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Iridescent Learning

Iridescent Learning

Improving Usability of Design Challenge Platform

 
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Background

Iridescent Learning is an education non-profit that empowers children to become innovators and leaders through engineering and technology. Their Curiosity Machine platform teaches children about science and AI through hands-on design challenges.

Our main challenge was to improve the usability of the "Welcome Unit" and the design challenges. With limited resources, the client also asked us to take into consideration what design changes would be feasible for them to implement.

 
 
 

Methods

Heuristic Evaluation, Secondary Research, Interviews, Task Analysis, Hand Sketching, Wireframing, Prototyping, Usability Testing

Role

Project Manager & UX Designer

The team also consisted of 1 UX Researcher and 2 UX Designers.

 
 
 

Guiding Our Design

The target audience of Curiosity Machine platform are children ages 8 to 15 and their families. However, we were unable to find people who matched that criteria to interview due to time constraints. We worked around this by interviewing teachers who had facilitated similar design challenge activities as well as parents.

In addition, we incorporated information from research provided by the client and assumptions that represent our theories of the user base to create a proto-persona. Jacqueline, our primary persona, is an engaged parent who wants her children to be successful in the future. Further research is needed in order to validate this proto-persona.

 
 
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Building on the persona, we did a task analysis of how Jacqueline would complete a design challenge with the current site. This helped us identify points of frustration and opportunities for improvement when working on the design.

 
 
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Main Issues Identified:

  1. How to find appropriate design challenges based on child’s age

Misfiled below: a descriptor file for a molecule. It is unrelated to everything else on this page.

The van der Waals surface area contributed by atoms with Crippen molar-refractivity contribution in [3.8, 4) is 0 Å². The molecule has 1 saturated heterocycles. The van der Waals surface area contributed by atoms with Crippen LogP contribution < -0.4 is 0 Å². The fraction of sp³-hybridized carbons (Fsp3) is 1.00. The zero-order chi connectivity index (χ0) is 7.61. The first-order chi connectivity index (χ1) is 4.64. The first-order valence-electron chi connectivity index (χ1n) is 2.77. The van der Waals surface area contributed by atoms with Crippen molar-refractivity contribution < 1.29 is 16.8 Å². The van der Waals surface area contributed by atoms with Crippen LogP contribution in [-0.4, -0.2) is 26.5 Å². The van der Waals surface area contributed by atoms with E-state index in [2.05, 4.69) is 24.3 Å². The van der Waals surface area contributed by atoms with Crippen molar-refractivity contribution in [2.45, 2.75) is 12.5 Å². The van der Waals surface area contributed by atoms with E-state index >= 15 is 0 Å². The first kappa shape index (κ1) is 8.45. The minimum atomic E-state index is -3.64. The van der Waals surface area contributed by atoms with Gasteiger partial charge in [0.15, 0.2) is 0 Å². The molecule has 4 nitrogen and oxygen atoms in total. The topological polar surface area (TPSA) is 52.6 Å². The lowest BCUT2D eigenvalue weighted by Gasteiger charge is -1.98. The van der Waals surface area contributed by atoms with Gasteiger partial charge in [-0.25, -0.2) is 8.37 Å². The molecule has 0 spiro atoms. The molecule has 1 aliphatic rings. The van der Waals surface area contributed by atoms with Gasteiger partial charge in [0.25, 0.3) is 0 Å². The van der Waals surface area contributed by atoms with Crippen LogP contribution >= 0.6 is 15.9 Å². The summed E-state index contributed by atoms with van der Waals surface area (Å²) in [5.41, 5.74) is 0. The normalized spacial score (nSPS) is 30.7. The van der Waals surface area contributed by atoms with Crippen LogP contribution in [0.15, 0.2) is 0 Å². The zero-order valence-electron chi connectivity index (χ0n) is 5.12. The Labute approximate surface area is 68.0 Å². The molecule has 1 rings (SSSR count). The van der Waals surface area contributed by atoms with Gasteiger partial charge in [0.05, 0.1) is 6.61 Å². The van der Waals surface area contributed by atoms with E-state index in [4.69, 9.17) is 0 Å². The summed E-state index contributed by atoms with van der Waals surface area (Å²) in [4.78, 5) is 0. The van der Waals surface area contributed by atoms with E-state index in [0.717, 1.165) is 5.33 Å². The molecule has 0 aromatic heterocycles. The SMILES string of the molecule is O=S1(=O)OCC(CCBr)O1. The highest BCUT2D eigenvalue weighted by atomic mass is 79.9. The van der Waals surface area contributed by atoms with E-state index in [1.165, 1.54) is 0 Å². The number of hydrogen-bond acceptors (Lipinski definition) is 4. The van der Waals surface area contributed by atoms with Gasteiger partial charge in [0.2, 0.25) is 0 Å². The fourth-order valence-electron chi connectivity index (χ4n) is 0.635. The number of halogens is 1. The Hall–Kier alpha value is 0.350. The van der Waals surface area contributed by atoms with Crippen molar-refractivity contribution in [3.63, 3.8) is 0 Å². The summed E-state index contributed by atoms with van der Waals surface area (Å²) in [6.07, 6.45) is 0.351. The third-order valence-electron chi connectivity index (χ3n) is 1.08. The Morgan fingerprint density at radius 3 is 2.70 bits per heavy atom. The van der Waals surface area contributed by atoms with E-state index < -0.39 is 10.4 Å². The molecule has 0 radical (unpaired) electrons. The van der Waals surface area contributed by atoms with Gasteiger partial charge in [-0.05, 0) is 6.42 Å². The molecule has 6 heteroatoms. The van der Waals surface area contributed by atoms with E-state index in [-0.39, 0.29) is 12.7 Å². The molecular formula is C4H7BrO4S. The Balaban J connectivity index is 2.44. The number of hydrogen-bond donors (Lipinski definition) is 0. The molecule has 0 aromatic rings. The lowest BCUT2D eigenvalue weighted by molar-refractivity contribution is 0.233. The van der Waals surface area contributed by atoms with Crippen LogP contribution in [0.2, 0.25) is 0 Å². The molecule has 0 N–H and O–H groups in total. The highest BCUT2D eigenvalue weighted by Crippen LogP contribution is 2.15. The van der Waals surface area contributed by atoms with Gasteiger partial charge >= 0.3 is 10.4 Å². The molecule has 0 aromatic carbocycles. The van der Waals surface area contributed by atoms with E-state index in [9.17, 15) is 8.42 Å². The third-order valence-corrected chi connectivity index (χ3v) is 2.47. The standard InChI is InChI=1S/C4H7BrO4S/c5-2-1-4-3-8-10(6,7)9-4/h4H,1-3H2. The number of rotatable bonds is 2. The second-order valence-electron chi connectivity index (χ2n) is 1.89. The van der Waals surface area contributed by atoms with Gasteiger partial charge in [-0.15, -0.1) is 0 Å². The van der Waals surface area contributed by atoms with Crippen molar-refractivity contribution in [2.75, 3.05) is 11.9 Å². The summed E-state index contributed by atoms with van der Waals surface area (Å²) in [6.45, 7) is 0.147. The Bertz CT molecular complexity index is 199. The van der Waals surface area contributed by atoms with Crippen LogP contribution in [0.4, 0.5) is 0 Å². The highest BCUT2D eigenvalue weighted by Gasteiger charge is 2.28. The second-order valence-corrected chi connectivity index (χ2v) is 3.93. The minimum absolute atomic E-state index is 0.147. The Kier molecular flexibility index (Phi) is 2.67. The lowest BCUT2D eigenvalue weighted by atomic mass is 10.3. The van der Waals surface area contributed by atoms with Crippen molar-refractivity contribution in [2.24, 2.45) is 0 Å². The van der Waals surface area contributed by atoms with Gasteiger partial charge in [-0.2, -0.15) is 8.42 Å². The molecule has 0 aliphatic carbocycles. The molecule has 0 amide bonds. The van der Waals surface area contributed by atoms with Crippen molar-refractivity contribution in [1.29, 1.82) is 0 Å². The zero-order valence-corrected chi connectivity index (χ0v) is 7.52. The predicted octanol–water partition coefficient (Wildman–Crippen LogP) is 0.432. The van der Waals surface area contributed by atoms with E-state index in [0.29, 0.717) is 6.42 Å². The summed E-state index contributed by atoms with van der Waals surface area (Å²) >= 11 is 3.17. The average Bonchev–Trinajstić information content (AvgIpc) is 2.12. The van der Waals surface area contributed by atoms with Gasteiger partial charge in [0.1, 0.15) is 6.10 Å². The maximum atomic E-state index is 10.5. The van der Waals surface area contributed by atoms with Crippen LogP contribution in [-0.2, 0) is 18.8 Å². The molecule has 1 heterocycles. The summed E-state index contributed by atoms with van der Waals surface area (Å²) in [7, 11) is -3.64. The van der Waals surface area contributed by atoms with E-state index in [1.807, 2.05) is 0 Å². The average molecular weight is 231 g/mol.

2. Important information can easily be missed (e.g. inspiration video, suggested materials)

  3. How to find help when stuck on a challenge

 
 
 

Improving User Onboarding

In our redesign, we included a brief description explaining what the videos are about. The videos are in a playlist with AutoPlay on by default since we want users to watch all the videos. As the main reason families sign up for the platform is to have their children complete design challenges, we added a section to introduce the design challenges.

 
 
 

Getting Started Easily

With over 100 design challenges to choose from, parents and their children may have difficulty deciding which challenge to complete first.

We added a “Recommended” tag above several challenges, which would be relatively easier challenges that families can start from. If none of these interest them, we added additional filters for Difficulty Level and Age in addition to the existing Subject filter. This allows parents to find challenges that are appropriate for their child’s age.

 
 

In addition, we also recommended including a short preview of the challenge when hovering over a challenge. This can facilitate selecting a challenge without having to click into multiple individual challenges to get an idea of what to expect.

 
 
 

Revising the Layout

In our redesign, we moved the most important information to the top of the page. Users can view the inspiration video as well as the difficulty level and suggested materials for each design challenge. If users want additional information about challenges, it can now easily be found on this "Start" page instead of being hidden within a guide.

 
 
 

Having Fun While Learning

While children can dread planning, it is important they do so in order to successfully complete design challenges. We also wanted to make the planning stage more fun by allowing them to drag items into the "Materials You'll Use" box or adding their own materials. To avoid overwhelming children, we also added how much time should be spent planning and things to think about while in this stage.

 
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Since children may not know what the design process is, we have included it in the "Build" stage. Each challenge is an opportunity to learn, and it is more about the experience than the end result. Even if they aren't successful at completing a challenge the first time, let them think outside the box and continuously build, test, and redesign until they are successful.

 
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Results and Reflections

Based on usability tests, the redesign reached our success metric of 85% or above for usability. The client has also made changes to resolve usability issues identified by our team during review of the design challenges.

If we had more time and resources, it would be ideal to interview parents who had used the Curiosity Machine platform. It would also have been beneficial to watch families complete a design challenge. This would allow us to better understand their pain points and frustrations to better tailor our design.

 
 
 

I enjoyed working with Jessica who was the project manager for the UX team that worked on my organization's website. Her team was very professional not only in their approach to meeting with us as a client, but also in their deliverables and presentation, which my entire team enjoyed thoroughly. I was also impressed by the holistic overview they did of our program and site, as was echoed by my colleagues, who intend to use their work as we move forward with our website.

- Laura Preston, Program Coordinator at Iridescent Learning